Resistance towards VEGF-centered anti-angiogenic therapy still represents a substantial clinical challenge. We report here that mast cells alter the proliferative and organizational state of endothelial cells which reduces the efficacy of anti-angiogenic therapy. Consequently, absence of mast cells sensitizes tumor vessels for anti-angiogenic therapy in different tumor models. Mechanistically, anti-angiogenic therapy only initially reduces tumor vessel proliferation, however, this treatment effect was abrogated over time as a result of mast cell-mediated restimulation of angiogenesis. We show that mast cells secrete increased amounts of granzyme b upon therapy, which mobilizes pro-angiogenic laminin- and vitronectin-bound FGF-1 and GM-CSF from the tumor matrix. In addition, mast cells also diminish efficacy of anti-angiogenic therapy by secretion of FGF-2. These pro-angiogenic factors act beside the targeted VEGFA–VEGFR2-axis and reinduce endothelial cell proliferation and angiogenesis despite the presence of anti-angiogenic therapy. Importantly, inhibition of mast cell degranulation with cromolyn is able to improve efficacy of anti-angiogenic therapy. Thus, concomitant mast cell-targeting might lead to improved efficacy of anti-angiogenic therapy.
Tumor angiogenesis represents an attractive therapeutic target because of its negligible role in physiologic conditions1, 2. Anti-angiogenic therapy (AAT) became an important treatment option resulting in approval of more than ten angiogenesis inhibitors for cancer treatment3.
Due to the central role of VEGFA in pathological angiogenesis4, 5, the majority of approved anti-angiogenic drugs are either targeting VEGF or its receptors. Although many cancer patients substantially benefit from AAT, resistance remains an important clinical challenge. Some cancers including pancreatic cancer and breast cancer do not or only minimally respond to AAT6,7,8. Other cancer types such as colorectal cancer or renal cancer are more sensitive to this treatment but a significant fraction of patients still do not respond upfront and in responding patients the therapeutic benefits are mostly not durable9, 10. In the recent neoadjuvant Phase 3 Gepar Quinto (G5) trial, patients with HER2-negative newly diagnosed localized breast cancer were treated with standard chemotherapy with or without the anti-VEGF antibody bevacizumab11. Although addition of bevacizumab significantly improved the pCR rate, progression-free survival, and overall survival were not increased after 3.8 years of follow-up12.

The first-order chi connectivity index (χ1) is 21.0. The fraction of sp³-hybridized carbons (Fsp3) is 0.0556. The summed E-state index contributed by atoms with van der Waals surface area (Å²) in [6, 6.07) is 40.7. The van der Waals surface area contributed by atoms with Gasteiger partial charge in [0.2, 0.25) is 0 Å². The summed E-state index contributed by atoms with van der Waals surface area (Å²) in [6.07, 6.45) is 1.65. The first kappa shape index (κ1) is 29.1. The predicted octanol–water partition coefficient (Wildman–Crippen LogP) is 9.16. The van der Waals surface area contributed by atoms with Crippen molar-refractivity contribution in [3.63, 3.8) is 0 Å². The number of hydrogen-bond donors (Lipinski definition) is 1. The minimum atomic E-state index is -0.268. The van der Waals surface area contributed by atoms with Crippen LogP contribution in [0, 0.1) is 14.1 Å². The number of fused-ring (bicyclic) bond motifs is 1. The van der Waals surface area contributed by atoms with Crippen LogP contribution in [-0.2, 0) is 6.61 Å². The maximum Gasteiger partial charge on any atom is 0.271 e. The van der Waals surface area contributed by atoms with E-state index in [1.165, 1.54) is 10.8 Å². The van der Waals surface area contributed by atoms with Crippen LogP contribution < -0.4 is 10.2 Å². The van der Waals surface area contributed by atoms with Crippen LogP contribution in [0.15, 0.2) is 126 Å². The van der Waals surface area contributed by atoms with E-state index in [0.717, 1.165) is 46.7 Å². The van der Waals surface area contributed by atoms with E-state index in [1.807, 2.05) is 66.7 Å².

Possible reasons for lack or loss of efficacy of anti-angiogenic drugs include hypoxia-triggered upregulation of pro-angiogenic factors besides the VEGF axis and the recruitment of resistance-conferring cell populations, such as tumor-associated macrophages, myeloid-derived suppressor cells (MDSC), or cancer-associated fibroblasts1, 13,14,15. However, targeting those cells remains difficult due to lack of specific inhibitors that could be used for clinical trials. Consequently, not much progress has been made so far in improving efficacy of angiogenesis inhibitors in cancer patients.
Mast cells (MC) have been considered as innocent bystanders in tumor biology for a long time. However, some studies link MC to angiogenesis, because they accumulate in tumors before the onset of angiogenesis and reside in close proximity to blood vessels16. In other investigations, MC density correlates with microvessel density (MVD) and prognosis of cancer patients17, 18. Furthermore, in a model of pancreatic cancer, genetic ablation of MC reduced intratumoral MVD, which led to decreased cancer growth19.